By Andrew Chen May 19, 2022
Three major public sector unions are challenging federal COVID-19 vaccine mandates for government employees, saying that putting unvaccinated workers on unpaid leave when they could have worked from home is “unjust.”
The Liberal government’s mandatory vaccination policies, introduced on Oct. 6, 2021, required all federal employees to be fully vaccinated with two doses of a COVID-19 vaccine, including those working remotely. Workers who were unwilling to be fully vaccinated or refused to disclose their vaccination status would be put on leave without pay.
In late March, the Public Service Alliance of Canada (PSAC) filed a policy grievance on behalf of public servants who were placed on leave without pay due to these vaccine policies, which “constituted an abuse of management authority” since the remote workers are unlikely to return to physical workplaces in the long term, therefore posing “no reasonable threat to the health and safety of their workplaces,” the group said in a news release.
“As the pandemic has evolved and the science has developed, we believe continuing to put unvaccinated employees on leave without pay is a harsh administrative measure that can be considered disciplinary and without just cause,” said PSAC, which represents roughly 230,000 public sector workers across Canada.
Over the past week, two other major public sector unions, the Professional Institute of the Public Service of Canada (PIPSC) and the Canadian Association of Professional Employees (CAPE)—representing roughly 60,000 and 20,000 public servants respectively—are also taking action to challenge the federal vaccine mandates.
“We continue to support vaccination. But given … the loosening of the COVID restrictions and the shifting landscape, we’re of the opinion that employer’s policy right now is unreasonable. These members can work from home,” PIPSC President Jennifer Carr told the National Post.
“Effectively, we think it is punitive and an abuse of management authority.”
As of March 29, over 1,800 government employees remained on unpaid leave due to the vaccination policy, according to data the Treasury Board Secretariat (TBS) recently shared with unions.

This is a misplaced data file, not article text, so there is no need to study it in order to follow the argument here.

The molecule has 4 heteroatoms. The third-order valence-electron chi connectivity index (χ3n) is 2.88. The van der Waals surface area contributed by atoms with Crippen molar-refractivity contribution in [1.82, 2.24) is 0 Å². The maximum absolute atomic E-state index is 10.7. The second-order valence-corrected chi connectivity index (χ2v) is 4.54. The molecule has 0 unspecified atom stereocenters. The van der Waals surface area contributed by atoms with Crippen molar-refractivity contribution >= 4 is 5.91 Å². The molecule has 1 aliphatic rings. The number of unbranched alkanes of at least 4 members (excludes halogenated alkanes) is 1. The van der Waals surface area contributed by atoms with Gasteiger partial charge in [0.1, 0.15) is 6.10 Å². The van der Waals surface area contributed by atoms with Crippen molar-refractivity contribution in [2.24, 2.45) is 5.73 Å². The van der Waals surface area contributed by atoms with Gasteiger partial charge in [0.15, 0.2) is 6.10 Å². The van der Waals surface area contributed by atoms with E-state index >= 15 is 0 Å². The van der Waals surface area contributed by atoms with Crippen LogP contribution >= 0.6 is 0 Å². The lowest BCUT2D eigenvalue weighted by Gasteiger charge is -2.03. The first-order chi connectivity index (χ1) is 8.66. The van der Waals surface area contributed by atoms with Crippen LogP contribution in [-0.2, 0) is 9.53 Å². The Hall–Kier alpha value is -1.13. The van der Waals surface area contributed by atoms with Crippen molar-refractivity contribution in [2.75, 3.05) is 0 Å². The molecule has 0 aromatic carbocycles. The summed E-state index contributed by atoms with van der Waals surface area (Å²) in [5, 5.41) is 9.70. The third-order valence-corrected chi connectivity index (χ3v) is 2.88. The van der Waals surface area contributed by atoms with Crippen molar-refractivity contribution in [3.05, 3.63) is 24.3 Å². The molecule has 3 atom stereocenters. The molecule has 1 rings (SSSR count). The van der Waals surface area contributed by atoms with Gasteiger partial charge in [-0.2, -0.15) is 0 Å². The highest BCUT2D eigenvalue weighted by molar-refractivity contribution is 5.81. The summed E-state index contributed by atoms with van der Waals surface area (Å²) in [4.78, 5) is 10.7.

The government’s long overdue review of its vaccine policy is another source of frustration for the unions. According to TBS’s vaccine policy, the government’s chief human resources officer is responsible for reviewing the need of the policy and its contents “at a minimum every 6 months” and reporting those results to the TBS president.
This means the first review since the policy’s introduction in October 2021 was due by April 6, 2022—a date that union leaders said long passed without the TBS giving any signs of releasing it publicly.
“Not only have they failed not to give us a position, they failed to let us know when they’re going to come up with a position,” Carr said. “We had a call (on May 17), and they still can’t give us a tentative date.”
“At this point, it seems like it’s in a black hole,” she added. “That leaves a lot of public servants in limbo.”
In a news release on May 17, CAPE said it has recently filed two policy grievances against the federal government’s COVID-19 vaccine mandate, which led to roughly 100 of its members being suspended without pay.
“CAPE believes the evolving context makes it difficult to continue justifying the terms of the current [vaccine policy],” the group said, adding that it continues to uphold its original position that “members who do not wish to be vaccinated should be accommodated rather than suspended without pay.”